Every once in a while a novel does not record reality but creates a whole new reality, one that casts a light on our darkest feelings. Kafka did that. Bruno Schulz did that. Now the Spanish writer Andrés Barba has done it with the terrifying Such Small Hands.”Edmund White
Life changes at the orphanage the day seven-year-old Marina shows up. She is different from the other girls: at once an outcast and object of fascination. As Marina struggles to find her place, she invents a game whose rules are dictated by a haunting violence. Written in hypnotic, lyrical prose, alternating between Marina’s perspective and the choral we of the other girls, Such Small Hands evokes the pain of loss and the hunger for acceptance.
ANDRÉS BARBA first became known in 2001 when his novel La hermana de Katia, shortlisted for the Herralde Prize, was published to considerable public and critical acclaim. It was followed by Ahora tocad música de baile, Versiones de Teresa, winner of the Torrente Ballester award, and Agosto, octubre, Muerte de un caballo, for which he won the 2011 Juan March short novel award, Ha dejado de llover, and his latest work, En presencia de un payaso. His books have been translated into ten languages.
LISA DILLMAN translates from Spanish and Catalan and teaches in the Department of Spanish and Portuguese at Emory University. Some of her recent translations include Signs Preceding the End of the World, by Yuri Herrera, which won the 2016 Best Translated Book Award; Such Small Hands and Rain Over Madrid, by Andrés Barba; Monastery, co-translated with Daniel Hahn, by Eduardo Halfon; and Salting the Wound, by Víctor del Árbol.
"Barba inhabits the minds of children with an exactitude that seems to me so uncanny as to be almost sinister."—Sarah Perry, the Guardian
"Barba is intensely alive to the shifting, even Janus-faced nature of strong feeling."—San Francisco Chronicle
"Such Small Hands is a magnificently chilling antidote to society’s reverence for ideas of infantile innocence and purity."—Financial Times
"Barba’s stunning and beautiful prose helps us realize that our adult incomprehension is not absolute."—Los Angeles Review of Books
"Each one of these pages is exquisite, and the end result is a perfectly expressed work that transmits the perverse and bizarre experience that is youth, where games signify life and death and where relationships are teased and pushed to the breaking point."—Music & Literature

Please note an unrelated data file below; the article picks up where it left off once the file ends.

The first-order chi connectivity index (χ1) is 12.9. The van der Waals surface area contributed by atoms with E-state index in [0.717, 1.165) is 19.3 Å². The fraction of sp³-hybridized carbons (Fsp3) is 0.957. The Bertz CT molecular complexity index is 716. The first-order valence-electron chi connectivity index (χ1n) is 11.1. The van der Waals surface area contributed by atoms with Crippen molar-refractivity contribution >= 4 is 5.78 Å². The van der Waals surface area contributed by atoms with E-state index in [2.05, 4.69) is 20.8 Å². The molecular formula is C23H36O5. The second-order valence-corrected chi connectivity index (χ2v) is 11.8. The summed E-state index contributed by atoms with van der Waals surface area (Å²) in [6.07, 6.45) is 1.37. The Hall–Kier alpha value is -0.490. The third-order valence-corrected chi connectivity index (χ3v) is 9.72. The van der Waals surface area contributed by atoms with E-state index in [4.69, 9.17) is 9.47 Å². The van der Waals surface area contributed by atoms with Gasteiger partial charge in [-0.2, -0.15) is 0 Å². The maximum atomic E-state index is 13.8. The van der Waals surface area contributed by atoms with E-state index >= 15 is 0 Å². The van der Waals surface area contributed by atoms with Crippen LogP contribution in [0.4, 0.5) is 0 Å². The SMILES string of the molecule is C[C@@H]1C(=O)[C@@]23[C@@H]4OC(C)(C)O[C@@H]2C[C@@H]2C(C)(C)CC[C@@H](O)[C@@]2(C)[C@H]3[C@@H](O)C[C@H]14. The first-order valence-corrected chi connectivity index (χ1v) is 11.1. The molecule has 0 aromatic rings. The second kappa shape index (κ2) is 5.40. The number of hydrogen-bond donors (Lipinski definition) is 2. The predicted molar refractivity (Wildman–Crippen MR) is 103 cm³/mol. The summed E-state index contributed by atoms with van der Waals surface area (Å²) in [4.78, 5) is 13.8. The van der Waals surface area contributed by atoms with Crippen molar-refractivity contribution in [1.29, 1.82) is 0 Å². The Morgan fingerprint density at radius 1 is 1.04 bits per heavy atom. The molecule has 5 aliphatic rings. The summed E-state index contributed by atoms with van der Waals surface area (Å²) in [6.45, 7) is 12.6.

"A lyrically rich and devastating portrayal of adolescent struggle."—ZYZZYVA
"A darkly evocative work about young girls, grief, and the unsettling, aching need to belong."&mdas;Kirkus Reviews (Starred Review)
"Barba explores what the dynamics of an orphanage reveal about any insular community and the trials of its inevitable outcast."—Idra Novey, author of Ways to Disappear
"Andrés Barba needs no advice. He has already created a world that is perfectly realized and has a craft that is inappropriate for a writer of his age."—Mario Vargas Llosa, winner of the Nobel Prize for Literature
"In my opinion, Barba has become an essential writer."—Rafael Chirbes, author of On the Edge
"Andrés Barba is one of several impressive writers from Spain at work on fiction that brilliantly dissects the business of being alive."—Eileen Battersby, The Irish Times
"An unsettling, tightly controlled book."—Stephen Sparks, Green Apple Books (San Francisco)
"Such Small Hands is a stick of dynamite. Nothing like having your world rearranged in two sittings."—Mark Haber, Brazos Bookstore (Houston)
"I don't think I've ever read such a massively tiny book. A poignant and truly gratifying novel."—Nick Buzanski, Book Culture (New York)
"In stunning prose, Andrés Barba probes the fissures that words stitch together long enough to form a scar. Love, hate, trauma—they're tightly coiled in Such Small Hands into that most universal of scars, childhood, and the results, also like childhood, are unsettling."—Brad Johnson, Diesel, A Bookstore (Oakland)
"Andrés Barba's magnificent novel will haunt you, and continue to haunt you when you least expect it."—Caitlin Luce Baker, University Book Store (Seattle)